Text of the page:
Brush, D., Dodgson, J.B., Choi, O.R., Stevens, P.W. & Engel, J.D. Replacement variant histone genes contain intervening sequences. Mol. Cell. Biol. 5, 1307–1317 (1985).
Czaplinski, K., Weng, Y., Hagan, K.W. & Peltz, S.W. Purification and characterization of the Upf1 protein: a factor involved in translation and mRNA degradation. RNA 1, 610–623 (1995).
Sun, X., Perlick, H.A., Dietz, H.C. & Maquat, L.E. A mutated human homologue to yeast Upf1 protein has a dominant-negative effect on the decay of nonsense-containing mRNAs in mammalian cells. Proc. Natl. Acad. Sci. USA 95, 10009–10014 (1998).
Leeds, P., Wood, J.M., Lee, B.-S. & Culbertson, M.R. Gene products that promote mRNA turnover in Saccharomyces cerevisiae. Mol. Cell. Biol. 12, 2165–2177 (1992).
Perlick, H.A., Medghalchi, S.M., Spencer, F.A., Kendzior, R.J., Jr. & Dietz, H.C. Mammalian orthologues of a yeast regulator of nonsense transcript stability. Proc. Natl. Acad. Sci. USA 93, 10928–10932 (1996).
Weng, Y., Czaplinski, K. & Peltz, S.W. Genetic and biochemical characterization of mutations in the ATPase and helicase regions of the Upf1 protein. Mol. Cell. Biol. 16, 5477–5490 (1996).
Whitfield, M.L. et al. Stem-loop binding protein, the protein that binds the 3′ end of histone mRNA, is cell cycle regulated by both translational and posttranslational mechanisms. Mol. Cell. Biol. 20, 4188–4198 (2000).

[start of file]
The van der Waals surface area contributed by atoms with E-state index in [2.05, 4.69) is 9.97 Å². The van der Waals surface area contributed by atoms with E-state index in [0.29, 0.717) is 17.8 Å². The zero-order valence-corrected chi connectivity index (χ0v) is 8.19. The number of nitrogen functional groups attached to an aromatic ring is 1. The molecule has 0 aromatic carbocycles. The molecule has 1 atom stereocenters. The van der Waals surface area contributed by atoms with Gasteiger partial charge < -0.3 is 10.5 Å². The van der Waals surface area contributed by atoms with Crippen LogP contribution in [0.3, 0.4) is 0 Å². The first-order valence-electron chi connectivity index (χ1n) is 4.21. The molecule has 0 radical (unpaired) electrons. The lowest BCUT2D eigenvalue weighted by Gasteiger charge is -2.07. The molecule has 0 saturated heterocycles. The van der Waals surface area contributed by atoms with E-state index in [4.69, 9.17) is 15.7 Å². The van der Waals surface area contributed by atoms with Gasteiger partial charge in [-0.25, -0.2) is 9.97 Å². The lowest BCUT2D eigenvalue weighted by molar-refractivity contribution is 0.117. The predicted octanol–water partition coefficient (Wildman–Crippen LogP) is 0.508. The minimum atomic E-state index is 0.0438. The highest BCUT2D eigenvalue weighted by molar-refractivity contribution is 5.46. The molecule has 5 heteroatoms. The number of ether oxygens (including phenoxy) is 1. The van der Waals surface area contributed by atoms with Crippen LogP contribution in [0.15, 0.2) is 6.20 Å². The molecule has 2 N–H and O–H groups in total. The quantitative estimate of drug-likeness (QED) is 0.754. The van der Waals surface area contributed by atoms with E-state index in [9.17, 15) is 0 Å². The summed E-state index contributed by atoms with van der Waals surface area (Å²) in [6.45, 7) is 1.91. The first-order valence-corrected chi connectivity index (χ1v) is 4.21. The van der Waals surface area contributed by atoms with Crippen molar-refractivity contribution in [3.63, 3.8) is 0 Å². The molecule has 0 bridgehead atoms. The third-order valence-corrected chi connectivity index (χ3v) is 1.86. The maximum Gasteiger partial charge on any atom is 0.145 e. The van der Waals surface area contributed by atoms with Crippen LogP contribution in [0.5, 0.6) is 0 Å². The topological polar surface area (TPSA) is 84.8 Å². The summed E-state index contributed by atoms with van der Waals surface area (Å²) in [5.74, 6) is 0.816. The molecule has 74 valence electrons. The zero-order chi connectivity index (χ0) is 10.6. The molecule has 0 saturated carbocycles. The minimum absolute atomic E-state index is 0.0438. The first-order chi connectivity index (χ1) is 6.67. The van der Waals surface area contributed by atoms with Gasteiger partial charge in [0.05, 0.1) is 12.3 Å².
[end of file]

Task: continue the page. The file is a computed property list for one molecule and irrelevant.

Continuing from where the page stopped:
Zheng, L. et al. Phosphorylation of SLBP on two threonines triggers degradation of SLBP, the sole cell-cycle regulated factor required for regulation of histone mRNA processing, at the end of S-phase. Mol. Cell. Biol. 23, 1590–1601 (2003).
Whitfield, M.L. et al. SLBP is associated with histone mRNA on polyribosomes as a component of histone mRNP. Nucleic Acids Res. 32, 4833–4842 (2004).
He, F. & Jacobson, A. Identification of a novel component of the nonsense-mediated mRNA decay pathway by use of an interacting protein screen. Genes Dev. 9, 437–454 (1995).
Schell, T. et al. Complexes between the nonsense-mediated mRNA decay pathway factor human upf1 (up-frameshift protein 1) and essential nonsense-mediated mRNA decay factors in HeLa cells. Biochem. J. 373, 775–783 (2003).
Nghiem, P., Park, P.K., Kim, Y., Vaziri, C. & Schreiber, S.L. ATR inhibition selectively sensitizes G1 checkpoint-deficient cells to lethal premature chromatin condensation. Proc. Natl. Acad. Sci. USA 98, 9092–9097 (2001).
Amrani, N. et al. A faux 3′-UTR promotes aberrant termination and triggers nonsense-mediated mRNA decay. Nature 432, 112–118 (2004).